Chuck D addressed the Class of 2013 and received an honorary doctorate from his alma mater.
by Bonnie Eissner
Earning a place in the Rock and Roll Hall of Fame is no mean feat. But only the most revered rockers make it into the hallowed hall in their first year of eligibility—25 years after a debut album. Last April, Public Enemy, the rap group with Adelphi roots, became the first hip-hop band to join this elite group.
For Public Enemy founder Carlton D. Ridenhour ’84, ’13 (Hon.), better known as Chuck D, the induction was a favorite moment in a career that’s rich in milestones. Momentously, he chose Harry Belafonte and Spike Lee to do the honors.
Just over a month later, Chuck D was at Adelphi’s Commencement to collect another accolade—an honorary doctorate from his alma mater. Grace, gratitude and panache abounded in his short and much-tweeted address to the Class of 2013. “I truly, truly, from the bottom of my heart, salute the Class of 2013,” Chuck D said. “You hear celebrities talk about swagger. Y’all got the real swagger. This [your diploma] is something to swagger with.”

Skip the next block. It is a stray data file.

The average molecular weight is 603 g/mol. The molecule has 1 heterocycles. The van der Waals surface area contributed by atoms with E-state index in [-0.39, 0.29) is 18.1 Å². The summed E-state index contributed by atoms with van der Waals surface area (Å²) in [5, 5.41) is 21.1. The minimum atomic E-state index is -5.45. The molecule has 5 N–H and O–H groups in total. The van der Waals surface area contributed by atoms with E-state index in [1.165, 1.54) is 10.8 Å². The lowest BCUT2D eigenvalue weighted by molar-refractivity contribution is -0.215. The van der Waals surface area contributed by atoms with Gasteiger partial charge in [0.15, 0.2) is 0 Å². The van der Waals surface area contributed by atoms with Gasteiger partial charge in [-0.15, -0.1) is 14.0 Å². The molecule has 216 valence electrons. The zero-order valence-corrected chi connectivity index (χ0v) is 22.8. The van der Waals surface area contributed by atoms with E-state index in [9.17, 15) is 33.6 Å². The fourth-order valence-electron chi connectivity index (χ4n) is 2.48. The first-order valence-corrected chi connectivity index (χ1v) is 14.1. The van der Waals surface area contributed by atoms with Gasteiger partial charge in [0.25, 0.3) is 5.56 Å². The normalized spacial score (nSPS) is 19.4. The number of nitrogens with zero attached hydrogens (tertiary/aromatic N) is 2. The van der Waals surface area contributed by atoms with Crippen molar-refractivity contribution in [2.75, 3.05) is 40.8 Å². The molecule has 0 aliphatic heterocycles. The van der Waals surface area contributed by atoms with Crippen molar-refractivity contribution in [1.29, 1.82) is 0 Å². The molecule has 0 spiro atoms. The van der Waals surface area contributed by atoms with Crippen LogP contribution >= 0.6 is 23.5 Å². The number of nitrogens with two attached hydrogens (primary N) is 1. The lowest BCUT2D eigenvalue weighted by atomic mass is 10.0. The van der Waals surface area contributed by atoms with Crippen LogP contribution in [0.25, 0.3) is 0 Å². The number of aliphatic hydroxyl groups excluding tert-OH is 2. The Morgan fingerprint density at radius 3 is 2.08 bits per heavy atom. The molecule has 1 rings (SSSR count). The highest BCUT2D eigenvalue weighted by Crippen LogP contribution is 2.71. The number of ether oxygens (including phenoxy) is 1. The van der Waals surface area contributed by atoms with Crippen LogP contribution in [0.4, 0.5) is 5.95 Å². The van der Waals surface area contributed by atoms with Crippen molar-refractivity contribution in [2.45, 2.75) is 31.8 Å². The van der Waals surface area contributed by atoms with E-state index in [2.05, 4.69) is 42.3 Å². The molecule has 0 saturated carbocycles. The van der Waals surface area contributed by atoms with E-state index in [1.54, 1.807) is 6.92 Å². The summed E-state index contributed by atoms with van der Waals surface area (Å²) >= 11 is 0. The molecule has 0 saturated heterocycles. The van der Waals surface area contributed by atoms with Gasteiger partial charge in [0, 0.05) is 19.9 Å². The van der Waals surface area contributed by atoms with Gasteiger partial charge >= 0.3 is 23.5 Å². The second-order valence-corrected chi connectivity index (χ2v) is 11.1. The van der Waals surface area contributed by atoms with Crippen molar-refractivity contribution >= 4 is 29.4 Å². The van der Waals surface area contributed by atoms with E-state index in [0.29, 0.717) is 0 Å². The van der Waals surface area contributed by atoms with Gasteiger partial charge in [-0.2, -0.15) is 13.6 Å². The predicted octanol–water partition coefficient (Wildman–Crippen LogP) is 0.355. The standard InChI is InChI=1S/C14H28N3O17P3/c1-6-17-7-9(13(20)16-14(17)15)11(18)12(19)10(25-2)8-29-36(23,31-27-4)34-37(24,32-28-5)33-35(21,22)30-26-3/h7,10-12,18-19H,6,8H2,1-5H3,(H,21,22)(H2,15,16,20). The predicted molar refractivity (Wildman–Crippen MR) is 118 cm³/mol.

Chuck D came to Commencement with his mother, Judy Ridenhour, M.S.W. ’88, and two of his three daughters. His wife, Gaye Theresa Johnson, Ph.D., was unable to join him, but sent remarks about him. “Anyone who knows the evolution of ‘Chuck D’ (the artist), knows how prominently Adelphi figures into the solid foundation that underlies your career and approach to music,” she wrote.
Earning his first Adelphi degree—a B.F.A.—took the former graphic design major six years. “I went there [to campus] every single day; I just didn’t go to class,” Chuck D told the Class of 2013. “They sat my ass down in 1979 and put me on suspension.” But the dean of the College of Arts and Sciences—Harold Davies—made a deal with Chuck D, agreeing to reinstate him if he negotiated with his professors to make up his incompletes by attending class and doing the work.